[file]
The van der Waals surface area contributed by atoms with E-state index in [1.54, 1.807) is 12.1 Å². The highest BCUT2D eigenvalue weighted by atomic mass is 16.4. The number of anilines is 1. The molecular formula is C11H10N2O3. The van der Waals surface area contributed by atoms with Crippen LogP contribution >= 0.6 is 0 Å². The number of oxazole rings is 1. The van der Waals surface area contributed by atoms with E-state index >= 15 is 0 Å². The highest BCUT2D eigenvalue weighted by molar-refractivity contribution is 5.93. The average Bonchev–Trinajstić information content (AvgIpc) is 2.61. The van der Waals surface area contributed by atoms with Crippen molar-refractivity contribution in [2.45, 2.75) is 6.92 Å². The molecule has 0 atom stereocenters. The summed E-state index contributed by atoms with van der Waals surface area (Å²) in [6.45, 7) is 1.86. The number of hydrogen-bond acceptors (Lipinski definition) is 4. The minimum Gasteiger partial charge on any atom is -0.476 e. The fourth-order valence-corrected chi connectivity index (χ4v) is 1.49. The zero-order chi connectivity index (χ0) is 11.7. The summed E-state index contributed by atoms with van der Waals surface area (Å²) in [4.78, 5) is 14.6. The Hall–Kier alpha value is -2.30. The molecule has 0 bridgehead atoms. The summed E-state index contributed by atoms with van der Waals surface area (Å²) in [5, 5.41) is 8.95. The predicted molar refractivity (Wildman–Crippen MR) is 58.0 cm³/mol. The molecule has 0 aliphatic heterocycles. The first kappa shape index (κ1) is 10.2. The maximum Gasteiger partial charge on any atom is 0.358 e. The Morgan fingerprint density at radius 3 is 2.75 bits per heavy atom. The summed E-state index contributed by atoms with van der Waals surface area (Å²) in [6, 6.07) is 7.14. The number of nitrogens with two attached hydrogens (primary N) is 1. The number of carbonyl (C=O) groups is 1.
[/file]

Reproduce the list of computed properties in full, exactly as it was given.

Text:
The van der Waals surface area contributed by atoms with E-state index in [1.54, 1.807) is 12.1 Å². The highest BCUT2D eigenvalue weighted by atomic mass is 16.4. The number of anilines is 1. The molecular formula is C11H10N2O3. The van der Waals surface area contributed by atoms with Crippen LogP contribution >= 0.6 is 0 Å². The number of oxazole rings is 1. The van der Waals surface area contributed by atoms with E-state index >= 15 is 0 Å². The highest BCUT2D eigenvalue weighted by molar-refractivity contribution is 5.93. The average Bonchev–Trinajstić information content (AvgIpc) is 2.61. The van der Waals surface area contributed by atoms with Crippen molar-refractivity contribution in [2.45, 2.75) is 6.92 Å². The molecule has 0 atom stereocenters. The summed E-state index contributed by atoms with van der Waals surface area (Å²) in [6.45, 7) is 1.86. The number of hydrogen-bond acceptors (Lipinski definition) is 4. The minimum Gasteiger partial charge on any atom is -0.476 e. The fourth-order valence-corrected chi connectivity index (χ4v) is 1.49. The zero-order chi connectivity index (χ0) is 11.7. The summed E-state index contributed by atoms with van der Waals surface area (Å²) in [4.78, 5) is 14.6. The Hall–Kier alpha value is -2.30. The molecule has 0 bridgehead atoms. The summed E-state index contributed by atoms with van der Waals surface area (Å²) in [5, 5.41) is 8.95. The predicted molar refractivity (Wildman–Crippen MR) is 58.0 cm³/mol. The molecule has 0 aliphatic heterocycles. The first kappa shape index (κ1) is 10.2. The maximum Gasteiger partial charge on any atom is 0.358 e. The Morgan fingerprint density at radius 3 is 2.75 bits per heavy atom. The summed E-state index contributed by atoms with van der Waals surface area (Å²) in [6, 6.07) is 7.14. The number of nitrogens with two attached hydrogens (primary N) is 1. The number of carbonyl (C=O) groups is 1.